I said in my post that the dialog becomes impossible after one side says "I'm right because god (or the church, speaking for god"and holds to that. It's basically saying "you're wrong and I'm not listening anymore, case closed." That fact that the other person/people in the discussion do not agree doesn't matter to the person playing "I have the Absolute Truth bcs God said so" card. There's no point in further discussion. As you say, conservatives who pull that in dialogs want the dialog to end. Then they think they won and go home. That's what wavering was saying many posts ago. There was probably no point in trying to engage in discussion right from the get-go with somebody who plays that card.




How else is such a discussion supposed to go?  Religion is discerning the will of God, after all, and when you are satisfied that you have done that, you go with it.


And if the particular change you were advocating for doesn't happen, then they did win.


Why do you want the Catholic Church to progress in the particular directions you think it ought.  Ultimately because you think it is the will of God, right?


Or are you unabashed in trying to make the Church conform to your particular prejudice?  An naked exercise of the Will to Power.




I have nothing to do with any church so I don't know what you're talking about. What I'm trying to say is that  it's basically impossible to discuss religion with certain people. Is it really that hard to understand what I'm saying? That's the third and last time I'm saying it. 

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2 years ago  ::  Apr 25, 2012 - 10:03PM #89
newsjunkie
Posts: 5,741

Apr 25, 2012 -- 5:47PM, jlb32168 wrote:



NJ, what exactly does “engage in discussion” mean when it comes to deciding where or how God is moving, if He is moving?  Neither party - even those with your sympathies - seems interested in embracing the other's opinion so it seems "discussion" isn't desired as much as "debate" is.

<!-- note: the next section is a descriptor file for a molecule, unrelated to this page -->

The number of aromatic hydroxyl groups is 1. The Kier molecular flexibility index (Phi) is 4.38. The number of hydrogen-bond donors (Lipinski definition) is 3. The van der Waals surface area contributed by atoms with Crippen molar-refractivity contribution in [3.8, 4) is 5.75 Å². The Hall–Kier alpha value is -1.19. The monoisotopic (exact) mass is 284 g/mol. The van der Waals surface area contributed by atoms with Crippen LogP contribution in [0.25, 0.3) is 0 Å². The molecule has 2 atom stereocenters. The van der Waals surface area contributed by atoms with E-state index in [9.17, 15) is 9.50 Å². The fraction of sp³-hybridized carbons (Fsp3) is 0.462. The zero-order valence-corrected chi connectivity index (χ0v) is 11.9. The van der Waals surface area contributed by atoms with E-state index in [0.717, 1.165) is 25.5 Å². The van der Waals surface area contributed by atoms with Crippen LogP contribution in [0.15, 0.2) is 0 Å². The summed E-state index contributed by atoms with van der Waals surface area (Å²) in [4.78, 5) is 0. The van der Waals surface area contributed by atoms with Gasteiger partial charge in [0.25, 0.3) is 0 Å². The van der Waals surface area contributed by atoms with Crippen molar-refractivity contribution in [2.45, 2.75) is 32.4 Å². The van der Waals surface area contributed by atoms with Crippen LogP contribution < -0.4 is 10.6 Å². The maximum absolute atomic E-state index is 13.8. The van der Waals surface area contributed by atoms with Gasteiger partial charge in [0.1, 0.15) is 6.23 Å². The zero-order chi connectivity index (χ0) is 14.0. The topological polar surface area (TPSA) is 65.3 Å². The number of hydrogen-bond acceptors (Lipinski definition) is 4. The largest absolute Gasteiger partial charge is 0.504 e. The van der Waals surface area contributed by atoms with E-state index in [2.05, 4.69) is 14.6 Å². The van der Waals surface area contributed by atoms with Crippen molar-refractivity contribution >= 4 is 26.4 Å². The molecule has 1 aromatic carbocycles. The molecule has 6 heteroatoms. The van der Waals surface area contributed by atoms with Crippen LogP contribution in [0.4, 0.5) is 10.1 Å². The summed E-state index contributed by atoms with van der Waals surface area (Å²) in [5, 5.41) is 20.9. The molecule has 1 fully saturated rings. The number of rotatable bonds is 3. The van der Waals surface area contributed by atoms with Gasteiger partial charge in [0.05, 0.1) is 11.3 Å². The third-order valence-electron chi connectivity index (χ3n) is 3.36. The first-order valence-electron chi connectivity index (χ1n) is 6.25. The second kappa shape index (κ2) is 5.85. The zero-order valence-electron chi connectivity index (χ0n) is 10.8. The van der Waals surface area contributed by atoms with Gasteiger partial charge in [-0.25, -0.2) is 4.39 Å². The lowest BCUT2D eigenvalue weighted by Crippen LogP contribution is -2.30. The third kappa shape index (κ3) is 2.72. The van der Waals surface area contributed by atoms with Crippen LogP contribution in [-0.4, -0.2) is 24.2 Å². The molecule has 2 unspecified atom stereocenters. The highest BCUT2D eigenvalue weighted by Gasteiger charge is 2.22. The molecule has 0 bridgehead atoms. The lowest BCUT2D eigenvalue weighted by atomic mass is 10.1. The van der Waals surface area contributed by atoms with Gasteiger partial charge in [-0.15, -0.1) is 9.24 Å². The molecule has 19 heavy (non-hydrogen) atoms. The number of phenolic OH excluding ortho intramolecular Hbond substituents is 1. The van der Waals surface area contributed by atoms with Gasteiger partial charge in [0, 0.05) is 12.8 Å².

Frankly, I'm not interested in discussing "where or how God is moving" etc. with people who are very set in their beliefs. That would be a waste of my time. I have had many good, interesting discussions with people, some of whom are very religious and devout, but who have a more open mind. But with people who are very set in their views, well, I don't find discussions with them to be interesting enough to spend the little free time I have on that.

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2 years ago  ::  Apr 25, 2012 - 10:34PM #90
SeraphimR
Posts: 9,208

Apr 25, 2012 -- 9:58PM, newsjunkie wrote:



I have nothing to do with any church so I don't know what you're talking about. What I'm trying to say is that  it's basically impossible to discuss religion with certain people. Is it really that hard to understand what I'm saying? That's the third and last time I'm saying it. 




I do have a hard time understanding that.  But if that is the way you feel, I guess it just is.  You don't have to say it again.


I prefer to have discussions with people who have definite opinions on whatever topic is under discussion.  A matter of taste, I guess.

People with a mission to save the earth want the earth to seem worse than it is so their mission will look more important.


P.J. O'Rourke